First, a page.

Riyadh vows to take 'escalatory measures' against Lebanon unless 'status quo' is swiftly restored.
"Escalatory measures will be taken swiftly unless the status quo is restored," al-Subhan tweeted without specifying the nature of the threatened measures.
Al-Subhan issued the threat shortly after Saudi Arabia instructed its citizens residing in or visiting Lebanon to leave the country “as soon as possible”, according to the official Saudi Press Agency (SPA).
“Due to the situation in the Republic of Lebanon, [Saudi nationals] visiting or residing in Lebanon are asked to depart the country as soon as possible,” the SPA quoted an unnamed Foreign Ministry official as saying.
The announcement came only four days after the oil-rich kingdom appointed a new ambassador to Lebanon after the post had stood vacant for 15 months.
It also came six days after Lebanese Prime Minister Saad Hariri abruptly announced his resignation in a televised address delivered from Riyadh.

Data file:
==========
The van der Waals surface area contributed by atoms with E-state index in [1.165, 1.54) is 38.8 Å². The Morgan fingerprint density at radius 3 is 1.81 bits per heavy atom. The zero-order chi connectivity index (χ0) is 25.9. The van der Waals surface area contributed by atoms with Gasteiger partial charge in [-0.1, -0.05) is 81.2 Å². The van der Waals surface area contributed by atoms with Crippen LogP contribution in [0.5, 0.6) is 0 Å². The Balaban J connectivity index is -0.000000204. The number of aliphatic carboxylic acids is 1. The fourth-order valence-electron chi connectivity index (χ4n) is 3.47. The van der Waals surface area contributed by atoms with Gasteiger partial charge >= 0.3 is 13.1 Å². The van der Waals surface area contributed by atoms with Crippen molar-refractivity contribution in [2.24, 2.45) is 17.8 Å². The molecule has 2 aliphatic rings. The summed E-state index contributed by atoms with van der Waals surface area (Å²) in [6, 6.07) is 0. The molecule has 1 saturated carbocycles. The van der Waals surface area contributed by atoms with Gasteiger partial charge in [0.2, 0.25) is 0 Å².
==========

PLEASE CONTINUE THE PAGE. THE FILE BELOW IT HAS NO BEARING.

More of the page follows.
In his resignation address, Hariri criticized Iran and its Lebanese ally Hezbollah, accusing them of sowing “sedition” in the region and meddling in Arab affairs.
The resignation, however, has yet to be formally accepted by Lebanese President Michel Aoun, who has demanded that Hariri -- who still appears to be in Saudi Arabia -- first return to Lebanon to clarify his position.
Hezbollah chief Hassan Nasrallah, for his part, has said there was “no reason” for Hariri to step down, accusing Saudi Arabia of forcing him to resign.
In televised comments on Monday evening, Saudi Minister of State for Gulf Affairs Thamer al-Sabhan dismissed claims that Riyadh had forced Hariri to step down, saying these were "lies" disseminated by Hezbollah.
Al-Sabhan went on to warn that the consequences of Hezbollah's actions would be "very severe for Lebanon".
Hariri was appointed Lebanese prime minister late last year. Before Saturday’s resignation, he had led a 30-member government that included Hezbollah representatives.
Saudi Arabia, Hariri’s longtime backer, is Iran’s arch-foe in the region. While Riyadh supports Syria’s armed opposition, Iran and Hezbollah both support Syria's Bashar al-Assad regime.